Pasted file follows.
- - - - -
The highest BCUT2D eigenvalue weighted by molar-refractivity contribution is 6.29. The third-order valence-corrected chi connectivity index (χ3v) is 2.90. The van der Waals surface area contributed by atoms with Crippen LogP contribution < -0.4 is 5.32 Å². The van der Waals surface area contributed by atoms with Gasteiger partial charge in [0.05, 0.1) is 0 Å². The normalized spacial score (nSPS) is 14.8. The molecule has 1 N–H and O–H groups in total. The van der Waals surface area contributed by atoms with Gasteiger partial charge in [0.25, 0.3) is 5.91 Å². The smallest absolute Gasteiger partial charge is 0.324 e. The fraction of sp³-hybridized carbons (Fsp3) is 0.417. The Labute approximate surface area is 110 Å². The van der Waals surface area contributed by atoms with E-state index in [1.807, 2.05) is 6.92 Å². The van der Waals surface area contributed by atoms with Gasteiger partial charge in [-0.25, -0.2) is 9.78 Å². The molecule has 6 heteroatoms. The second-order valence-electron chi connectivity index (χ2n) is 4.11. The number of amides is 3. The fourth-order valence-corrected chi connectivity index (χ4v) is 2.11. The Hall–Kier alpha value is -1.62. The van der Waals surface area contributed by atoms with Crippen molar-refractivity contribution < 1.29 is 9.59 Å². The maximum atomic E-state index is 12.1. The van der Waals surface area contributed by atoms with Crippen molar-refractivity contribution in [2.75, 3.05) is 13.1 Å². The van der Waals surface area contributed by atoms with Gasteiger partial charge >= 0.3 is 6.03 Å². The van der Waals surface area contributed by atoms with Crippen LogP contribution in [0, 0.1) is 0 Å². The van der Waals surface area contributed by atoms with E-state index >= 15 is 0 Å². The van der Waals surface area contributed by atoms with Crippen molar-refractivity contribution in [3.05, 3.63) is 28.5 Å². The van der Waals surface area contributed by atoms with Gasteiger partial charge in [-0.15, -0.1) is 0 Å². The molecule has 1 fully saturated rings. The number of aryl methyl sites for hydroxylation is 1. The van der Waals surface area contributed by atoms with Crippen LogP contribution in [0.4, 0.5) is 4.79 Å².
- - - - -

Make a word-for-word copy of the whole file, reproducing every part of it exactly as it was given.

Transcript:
The highest BCUT2D eigenvalue weighted by molar-refractivity contribution is 6.29. The third-order valence-corrected chi connectivity index (χ3v) is 2.90. The van der Waals surface area contributed by atoms with Crippen LogP contribution < -0.4 is 5.32 Å². The van der Waals surface area contributed by atoms with Gasteiger partial charge in [0.05, 0.1) is 0 Å². The normalized spacial score (nSPS) is 14.8. The molecule has 1 N–H and O–H groups in total. The van der Waals surface area contributed by atoms with Gasteiger partial charge in [0.25, 0.3) is 5.91 Å². The smallest absolute Gasteiger partial charge is 0.324 e. The fraction of sp³-hybridized carbons (Fsp3) is 0.417. The Labute approximate surface area is 110 Å². The van der Waals surface area contributed by atoms with E-state index in [1.807, 2.05) is 6.92 Å². The van der Waals surface area contributed by atoms with Gasteiger partial charge in [-0.25, -0.2) is 9.78 Å². The molecule has 6 heteroatoms. The second-order valence-electron chi connectivity index (χ2n) is 4.11. The number of amides is 3. The fourth-order valence-corrected chi connectivity index (χ4v) is 2.11. The Hall–Kier alpha value is -1.62. The van der Waals surface area contributed by atoms with Crippen molar-refractivity contribution < 1.29 is 9.59 Å². The maximum atomic E-state index is 12.1. The van der Waals surface area contributed by atoms with Crippen molar-refractivity contribution in [2.75, 3.05) is 13.1 Å². The van der Waals surface area contributed by atoms with Gasteiger partial charge >= 0.3 is 6.03 Å². The van der Waals surface area contributed by atoms with Crippen LogP contribution in [0, 0.1) is 0 Å². The van der Waals surface area contributed by atoms with E-state index >= 15 is 0 Å². The van der Waals surface area contributed by atoms with Crippen molar-refractivity contribution in [3.05, 3.63) is 28.5 Å². The van der Waals surface area contributed by atoms with Gasteiger partial charge in [-0.15, -0.1) is 0 Å². The molecule has 1 fully saturated rings. The number of aryl methyl sites for hydroxylation is 1. The van der Waals surface area contributed by atoms with Crippen LogP contribution in [0.4, 0.5) is 4.79 Å².